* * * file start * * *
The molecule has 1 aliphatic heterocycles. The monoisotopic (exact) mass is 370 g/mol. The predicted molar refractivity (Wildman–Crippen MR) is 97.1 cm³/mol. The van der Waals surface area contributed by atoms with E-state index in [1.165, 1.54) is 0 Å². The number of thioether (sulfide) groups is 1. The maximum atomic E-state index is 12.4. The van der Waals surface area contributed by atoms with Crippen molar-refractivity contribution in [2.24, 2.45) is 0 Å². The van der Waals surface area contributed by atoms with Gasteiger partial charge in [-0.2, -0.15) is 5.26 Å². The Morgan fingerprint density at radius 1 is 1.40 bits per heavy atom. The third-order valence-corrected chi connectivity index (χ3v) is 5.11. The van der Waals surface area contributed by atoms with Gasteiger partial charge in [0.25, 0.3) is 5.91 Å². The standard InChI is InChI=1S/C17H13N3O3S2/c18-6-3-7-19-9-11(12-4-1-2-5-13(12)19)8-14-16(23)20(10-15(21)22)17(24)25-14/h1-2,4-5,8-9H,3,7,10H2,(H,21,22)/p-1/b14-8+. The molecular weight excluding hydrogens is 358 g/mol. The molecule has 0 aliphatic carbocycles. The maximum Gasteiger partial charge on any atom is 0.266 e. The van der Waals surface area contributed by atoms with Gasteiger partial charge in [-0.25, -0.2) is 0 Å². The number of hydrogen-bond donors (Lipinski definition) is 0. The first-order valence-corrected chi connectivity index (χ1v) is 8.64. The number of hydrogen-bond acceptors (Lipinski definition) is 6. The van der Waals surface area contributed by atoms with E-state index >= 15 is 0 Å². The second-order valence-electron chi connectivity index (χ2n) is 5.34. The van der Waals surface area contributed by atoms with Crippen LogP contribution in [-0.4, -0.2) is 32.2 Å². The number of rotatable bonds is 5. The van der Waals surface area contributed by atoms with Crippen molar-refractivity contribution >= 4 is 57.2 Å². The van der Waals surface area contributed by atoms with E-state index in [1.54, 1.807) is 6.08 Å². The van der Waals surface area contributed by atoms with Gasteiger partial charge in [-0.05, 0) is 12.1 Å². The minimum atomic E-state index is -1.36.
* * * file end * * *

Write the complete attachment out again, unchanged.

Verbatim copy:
The molecule has 1 aliphatic heterocycles. The monoisotopic (exact) mass is 370 g/mol. The predicted molar refractivity (Wildman–Crippen MR) is 97.1 cm³/mol. The van der Waals surface area contributed by atoms with E-state index in [1.165, 1.54) is 0 Å². The number of thioether (sulfide) groups is 1. The maximum atomic E-state index is 12.4. The van der Waals surface area contributed by atoms with Crippen molar-refractivity contribution in [2.24, 2.45) is 0 Å². The van der Waals surface area contributed by atoms with Gasteiger partial charge in [-0.2, -0.15) is 5.26 Å². The Morgan fingerprint density at radius 1 is 1.40 bits per heavy atom. The third-order valence-corrected chi connectivity index (χ3v) is 5.11. The van der Waals surface area contributed by atoms with Gasteiger partial charge in [0.25, 0.3) is 5.91 Å². The standard InChI is InChI=1S/C17H13N3O3S2/c18-6-3-7-19-9-11(12-4-1-2-5-13(12)19)8-14-16(23)20(10-15(21)22)17(24)25-14/h1-2,4-5,8-9H,3,7,10H2,(H,21,22)/p-1/b14-8+. The molecular weight excluding hydrogens is 358 g/mol. The molecule has 0 aliphatic carbocycles. The maximum Gasteiger partial charge on any atom is 0.266 e. The van der Waals surface area contributed by atoms with Gasteiger partial charge in [-0.25, -0.2) is 0 Å². The number of hydrogen-bond donors (Lipinski definition) is 0. The first-order valence-corrected chi connectivity index (χ1v) is 8.64. The number of hydrogen-bond acceptors (Lipinski definition) is 6. The van der Waals surface area contributed by atoms with E-state index >= 15 is 0 Å². The second-order valence-electron chi connectivity index (χ2n) is 5.34. The van der Waals surface area contributed by atoms with Crippen LogP contribution in [-0.4, -0.2) is 32.2 Å². The number of rotatable bonds is 5. The van der Waals surface area contributed by atoms with Crippen molar-refractivity contribution >= 4 is 57.2 Å². The van der Waals surface area contributed by atoms with E-state index in [1.54, 1.807) is 6.08 Å². The van der Waals surface area contributed by atoms with Gasteiger partial charge in [-0.05, 0) is 12.1 Å². The minimum atomic E-state index is -1.36.